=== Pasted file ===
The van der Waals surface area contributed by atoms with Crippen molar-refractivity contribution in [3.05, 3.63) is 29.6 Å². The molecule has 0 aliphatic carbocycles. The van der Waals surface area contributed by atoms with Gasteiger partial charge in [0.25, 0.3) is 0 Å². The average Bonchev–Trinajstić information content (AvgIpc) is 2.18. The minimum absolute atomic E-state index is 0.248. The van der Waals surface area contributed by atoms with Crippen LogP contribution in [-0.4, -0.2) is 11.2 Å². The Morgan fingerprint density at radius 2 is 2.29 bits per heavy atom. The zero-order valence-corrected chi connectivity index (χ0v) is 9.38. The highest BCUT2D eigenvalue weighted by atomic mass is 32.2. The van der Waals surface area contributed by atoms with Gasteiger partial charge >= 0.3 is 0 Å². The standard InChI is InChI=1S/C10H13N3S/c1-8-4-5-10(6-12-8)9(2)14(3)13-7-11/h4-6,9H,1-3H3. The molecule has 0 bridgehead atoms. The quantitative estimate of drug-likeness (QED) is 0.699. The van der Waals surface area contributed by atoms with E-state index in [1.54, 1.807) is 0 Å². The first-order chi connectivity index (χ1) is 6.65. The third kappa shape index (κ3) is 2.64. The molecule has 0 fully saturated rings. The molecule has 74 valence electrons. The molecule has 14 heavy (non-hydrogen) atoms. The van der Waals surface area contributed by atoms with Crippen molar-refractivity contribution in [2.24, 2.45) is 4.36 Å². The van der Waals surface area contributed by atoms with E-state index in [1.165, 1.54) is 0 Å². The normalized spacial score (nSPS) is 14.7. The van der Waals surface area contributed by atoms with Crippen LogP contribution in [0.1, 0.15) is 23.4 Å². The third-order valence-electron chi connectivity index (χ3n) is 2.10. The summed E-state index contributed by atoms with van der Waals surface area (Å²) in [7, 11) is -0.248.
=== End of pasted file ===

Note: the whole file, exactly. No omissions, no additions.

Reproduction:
The van der Waals surface area contributed by atoms with Crippen molar-refractivity contribution in [3.05, 3.63) is 29.6 Å². The molecule has 0 aliphatic carbocycles. The van der Waals surface area contributed by atoms with Gasteiger partial charge in [0.25, 0.3) is 0 Å². The average Bonchev–Trinajstić information content (AvgIpc) is 2.18. The minimum absolute atomic E-state index is 0.248. The van der Waals surface area contributed by atoms with Crippen LogP contribution in [-0.4, -0.2) is 11.2 Å². The Morgan fingerprint density at radius 2 is 2.29 bits per heavy atom. The zero-order valence-corrected chi connectivity index (χ0v) is 9.38. The highest BCUT2D eigenvalue weighted by atomic mass is 32.2. The van der Waals surface area contributed by atoms with Gasteiger partial charge >= 0.3 is 0 Å². The standard InChI is InChI=1S/C10H13N3S/c1-8-4-5-10(6-12-8)9(2)14(3)13-7-11/h4-6,9H,1-3H3. The molecule has 0 bridgehead atoms. The quantitative estimate of drug-likeness (QED) is 0.699. The van der Waals surface area contributed by atoms with E-state index in [1.54, 1.807) is 0 Å². The first-order chi connectivity index (χ1) is 6.65. The third kappa shape index (κ3) is 2.64. The molecule has 0 fully saturated rings. The molecule has 74 valence electrons. The molecule has 14 heavy (non-hydrogen) atoms. The van der Waals surface area contributed by atoms with Crippen molar-refractivity contribution in [2.24, 2.45) is 4.36 Å². The van der Waals surface area contributed by atoms with E-state index in [1.165, 1.54) is 0 Å². The normalized spacial score (nSPS) is 14.7. The van der Waals surface area contributed by atoms with Crippen LogP contribution in [0.1, 0.15) is 23.4 Å². The third-order valence-electron chi connectivity index (χ3n) is 2.10. The summed E-state index contributed by atoms with van der Waals surface area (Å²) in [7, 11) is -0.248.